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Recently I built a Usenet newsreader in Python and for that I built a keyword search which supports AND and OR functionalities (e.g., python AND django should bring up articles containing both. I defined a find function for this which takes a keyword query and a string and returns a bool signifying whether the string qualifies (i.e., for the above example, the string qualifies if it contains both 'python' and 'django').

Here's the snippet:

search = 'python AND django OR ruby AND rails'
query = search.split(' OR ')
query = [phrase.split(' AND ') for phrase in query]

def find(query, string):
    is_there = False
    for chunk in query: #OR
        chunk_qualified = False
        for word in chunk: #AND
            if word not in string:
                break
        else:
            chunk_qualified = True

        if chunk_qualified:
            is_there = True
            break

    return is_there

It works, but can I do it in a better manner (less code, more efficient)?

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You can use the builtin function all() here to check phrases in a subquery are part of the string passed.

def get_sub_queries(query):
    for subquery in query.split(' OR '):
        yield subquery


def get_phrases(subquery):
    for phrase in subquery.split(' AND '):
        yield phrase


def find(query, string):
    for subquery in get_sub_queries(query):
        if all(phrase in string for phrase in get_phrases(subquery)):
            return True
    return False

Try to use better variable names(I know it's hard though :-)).

Apart from these I have broken your code into 3 functions now.

  1. Contains logic to split queries to subqueries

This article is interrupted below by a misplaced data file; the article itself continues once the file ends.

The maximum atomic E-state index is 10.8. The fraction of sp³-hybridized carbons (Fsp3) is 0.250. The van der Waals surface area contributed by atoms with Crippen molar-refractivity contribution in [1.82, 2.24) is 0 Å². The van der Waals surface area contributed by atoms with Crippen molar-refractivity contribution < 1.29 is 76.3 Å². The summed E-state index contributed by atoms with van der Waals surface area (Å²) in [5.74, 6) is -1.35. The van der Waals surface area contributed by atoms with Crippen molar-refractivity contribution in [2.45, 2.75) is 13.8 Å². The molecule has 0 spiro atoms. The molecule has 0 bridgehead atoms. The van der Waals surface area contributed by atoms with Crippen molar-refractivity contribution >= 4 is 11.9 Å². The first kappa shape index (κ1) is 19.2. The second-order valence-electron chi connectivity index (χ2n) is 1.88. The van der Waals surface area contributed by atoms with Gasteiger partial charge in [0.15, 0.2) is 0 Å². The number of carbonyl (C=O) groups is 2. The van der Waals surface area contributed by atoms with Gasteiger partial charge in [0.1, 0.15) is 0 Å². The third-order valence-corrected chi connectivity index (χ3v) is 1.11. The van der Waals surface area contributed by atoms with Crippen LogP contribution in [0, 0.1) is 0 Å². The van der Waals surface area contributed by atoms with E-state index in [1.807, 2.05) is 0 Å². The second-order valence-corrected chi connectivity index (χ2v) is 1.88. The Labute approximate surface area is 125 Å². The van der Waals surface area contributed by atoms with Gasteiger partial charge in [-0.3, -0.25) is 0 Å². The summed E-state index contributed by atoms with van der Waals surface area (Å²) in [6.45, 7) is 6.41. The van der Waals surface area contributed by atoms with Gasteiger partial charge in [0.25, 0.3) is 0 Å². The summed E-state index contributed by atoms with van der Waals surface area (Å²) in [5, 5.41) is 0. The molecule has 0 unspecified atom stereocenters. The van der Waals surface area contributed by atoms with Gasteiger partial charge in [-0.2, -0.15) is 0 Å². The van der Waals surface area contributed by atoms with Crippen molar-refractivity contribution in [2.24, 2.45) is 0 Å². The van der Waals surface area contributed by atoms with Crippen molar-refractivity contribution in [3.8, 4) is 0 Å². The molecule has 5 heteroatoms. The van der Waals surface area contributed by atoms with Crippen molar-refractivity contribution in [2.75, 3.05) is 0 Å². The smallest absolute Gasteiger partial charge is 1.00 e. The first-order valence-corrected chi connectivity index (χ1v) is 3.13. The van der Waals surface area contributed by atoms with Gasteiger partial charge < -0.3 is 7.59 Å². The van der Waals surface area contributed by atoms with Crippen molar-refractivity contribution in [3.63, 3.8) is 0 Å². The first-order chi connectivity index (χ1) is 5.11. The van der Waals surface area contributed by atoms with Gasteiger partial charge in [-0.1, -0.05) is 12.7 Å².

2. Contains logic to split subquery to get phrases
  3. Actual find() functionality

The reason behind this is that if the logic related to anyone of them changes later on then it won't complicate your search functionality and you can write separate tests for each of the three functionalities.


If you're on Python 3.3+ then use could also use yield from.

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  • \$\begingroup\$ Thanks for simplifying! But I feel that all() needs all the boolean values you create for each phase in subquery. Isn't it better to just find a single False and break out, since even one False means our AND check is unsatisfied? Or maybe you've used generators for exactly that? \$\endgroup\$
    – Sam Chats
    Jun 27 '17 at 7:59
  • 1
    \$\begingroup\$ Not really, all() short-circuits at first falsy value. \$\endgroup\$ Jun 27 '17 at 8:01
  • \$\begingroup\$ Cool. Also, I think your code is more memory-friendly because of your use of generators. Awesome! \$\endgroup\$
    – Sam Chats
    Jun 27 '17 at 8:04

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